I tell John frequently that if I had made a list of every ideal quality I could have desired in a husband, he possesses all of those PLUS some that wouldn't have even been on my list -- because I wouldn't have even thought of them. He exceeds my highest expectations and my biggest dreams. I believe I could have been happy with less than God has given me, but God has demonstrated to me (in so many ways) that He is able to do exceedingly and abundantly above all that I could ever ask (or even think).

God has obviously demonstrated His love for me in a multitude of ways beyond my marriage to John. But having a genuine partner in life, a husband you are one with in Christ, someone who truly understands you, knows you, accepts you as you are, loves and values you and is your best friend, sharing a peaceful and loving home life filled with laughter, affection, mutual respect, admiration and appreciation...these are some of the greatest blessings in life. And I don't take them for granted.

Our pastor spoke last night about the sense of entitlement which pervades our present culture. He talked about how entitlement is the enemy of gratitude. Perhaps that is part of the reason I overflow with gratitude for these blessings. I feel so UNdeserving, so UNentitled, so UNworthy. I thank God that instead of giving me what I deserved, He showed me such immeasurable mercy and love. The greatest demonstration of His love, of course, was that He sent His Son to die in my place. Through that one demonstration of love, He provided everything I truly need. But He went beyond my greatest need and gave me one of the biggest desires of my heart; a happy marriage and a husband who loves me selflessly, as Christ loved the church and gave Himself for it. That's the kind of husband I have. And there aren't enough web pages in cyberspace to contain my gratitude.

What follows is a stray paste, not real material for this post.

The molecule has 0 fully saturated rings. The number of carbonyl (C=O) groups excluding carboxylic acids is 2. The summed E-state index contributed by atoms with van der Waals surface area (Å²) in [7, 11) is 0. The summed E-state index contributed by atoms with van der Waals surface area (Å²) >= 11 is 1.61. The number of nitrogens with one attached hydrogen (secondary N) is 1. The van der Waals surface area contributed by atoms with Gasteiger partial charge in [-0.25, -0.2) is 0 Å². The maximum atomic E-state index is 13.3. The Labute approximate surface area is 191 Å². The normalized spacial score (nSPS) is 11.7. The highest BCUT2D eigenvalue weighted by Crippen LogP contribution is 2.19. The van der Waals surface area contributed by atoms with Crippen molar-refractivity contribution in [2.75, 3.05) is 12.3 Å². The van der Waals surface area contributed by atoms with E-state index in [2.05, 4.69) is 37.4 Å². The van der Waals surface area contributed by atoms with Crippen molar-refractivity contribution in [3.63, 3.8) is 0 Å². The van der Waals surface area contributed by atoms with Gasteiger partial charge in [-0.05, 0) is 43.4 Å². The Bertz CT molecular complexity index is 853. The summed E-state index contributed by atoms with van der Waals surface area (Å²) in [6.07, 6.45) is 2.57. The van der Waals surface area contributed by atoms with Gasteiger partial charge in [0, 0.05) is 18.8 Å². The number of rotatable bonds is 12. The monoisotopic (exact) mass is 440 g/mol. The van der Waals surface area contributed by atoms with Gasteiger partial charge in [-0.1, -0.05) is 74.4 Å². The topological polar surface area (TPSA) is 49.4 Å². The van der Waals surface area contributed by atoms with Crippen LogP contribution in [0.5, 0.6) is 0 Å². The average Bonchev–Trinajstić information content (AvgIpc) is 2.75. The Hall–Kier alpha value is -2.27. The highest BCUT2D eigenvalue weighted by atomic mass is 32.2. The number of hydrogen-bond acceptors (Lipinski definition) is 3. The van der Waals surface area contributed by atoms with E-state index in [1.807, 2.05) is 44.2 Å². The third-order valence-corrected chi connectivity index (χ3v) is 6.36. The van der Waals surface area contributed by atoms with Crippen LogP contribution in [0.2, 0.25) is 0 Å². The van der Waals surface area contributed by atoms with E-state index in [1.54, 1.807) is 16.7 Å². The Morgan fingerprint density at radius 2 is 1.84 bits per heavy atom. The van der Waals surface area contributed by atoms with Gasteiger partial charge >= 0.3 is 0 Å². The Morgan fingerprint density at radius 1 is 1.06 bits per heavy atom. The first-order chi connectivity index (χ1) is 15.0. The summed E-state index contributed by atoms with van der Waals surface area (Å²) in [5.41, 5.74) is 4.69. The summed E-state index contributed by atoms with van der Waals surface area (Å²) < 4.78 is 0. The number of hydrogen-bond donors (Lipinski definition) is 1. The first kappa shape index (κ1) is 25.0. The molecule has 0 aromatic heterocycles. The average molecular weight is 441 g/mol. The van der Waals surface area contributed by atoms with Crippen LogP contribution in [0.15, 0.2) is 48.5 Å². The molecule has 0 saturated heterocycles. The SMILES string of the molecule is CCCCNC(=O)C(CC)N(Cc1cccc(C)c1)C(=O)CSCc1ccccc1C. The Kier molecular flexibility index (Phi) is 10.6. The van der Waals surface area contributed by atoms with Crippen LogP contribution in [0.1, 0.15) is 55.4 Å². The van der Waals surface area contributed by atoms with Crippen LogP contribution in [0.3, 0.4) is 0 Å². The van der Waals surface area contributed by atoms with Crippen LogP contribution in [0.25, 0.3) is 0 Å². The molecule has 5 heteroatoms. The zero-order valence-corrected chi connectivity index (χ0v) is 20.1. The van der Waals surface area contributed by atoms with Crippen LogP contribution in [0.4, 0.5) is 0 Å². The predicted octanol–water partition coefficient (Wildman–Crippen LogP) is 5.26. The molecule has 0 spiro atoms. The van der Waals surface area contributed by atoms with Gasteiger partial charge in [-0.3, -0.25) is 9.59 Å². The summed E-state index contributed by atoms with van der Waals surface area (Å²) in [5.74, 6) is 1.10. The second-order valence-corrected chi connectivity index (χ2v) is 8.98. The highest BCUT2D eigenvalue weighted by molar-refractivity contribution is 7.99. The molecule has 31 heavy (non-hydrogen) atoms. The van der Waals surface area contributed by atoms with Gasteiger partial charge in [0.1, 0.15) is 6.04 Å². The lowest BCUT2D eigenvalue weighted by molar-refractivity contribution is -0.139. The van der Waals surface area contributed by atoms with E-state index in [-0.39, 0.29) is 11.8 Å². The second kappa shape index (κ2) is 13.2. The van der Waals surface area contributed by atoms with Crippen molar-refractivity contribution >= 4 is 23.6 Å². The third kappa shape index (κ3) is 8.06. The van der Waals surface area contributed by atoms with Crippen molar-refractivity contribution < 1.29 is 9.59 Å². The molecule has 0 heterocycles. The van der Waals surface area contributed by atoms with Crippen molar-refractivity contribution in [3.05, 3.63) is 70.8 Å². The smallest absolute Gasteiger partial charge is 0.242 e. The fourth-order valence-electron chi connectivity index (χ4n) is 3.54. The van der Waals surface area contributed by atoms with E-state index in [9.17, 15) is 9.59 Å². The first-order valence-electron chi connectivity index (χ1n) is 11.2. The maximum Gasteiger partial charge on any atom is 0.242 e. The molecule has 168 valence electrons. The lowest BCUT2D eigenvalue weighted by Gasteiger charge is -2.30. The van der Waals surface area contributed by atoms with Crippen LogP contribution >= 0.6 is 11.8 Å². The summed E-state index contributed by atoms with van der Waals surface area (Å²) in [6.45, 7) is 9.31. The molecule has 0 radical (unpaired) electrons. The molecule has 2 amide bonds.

Saturday, January 3, 2009

One more link...

This is my third post this morning (mostly quotes from others). In this blog post from The Purple Cellar, I think I have found a new book to read this year.

Who is Jesus to you?

"Cross bearing is about death, not self-improvement."

The following is from a blog I just discovered this morning. I thought this post was far too valuable not to share with those of you who read my blog. I am going to add this site to the list of blogs I read.

The following quote is taken from: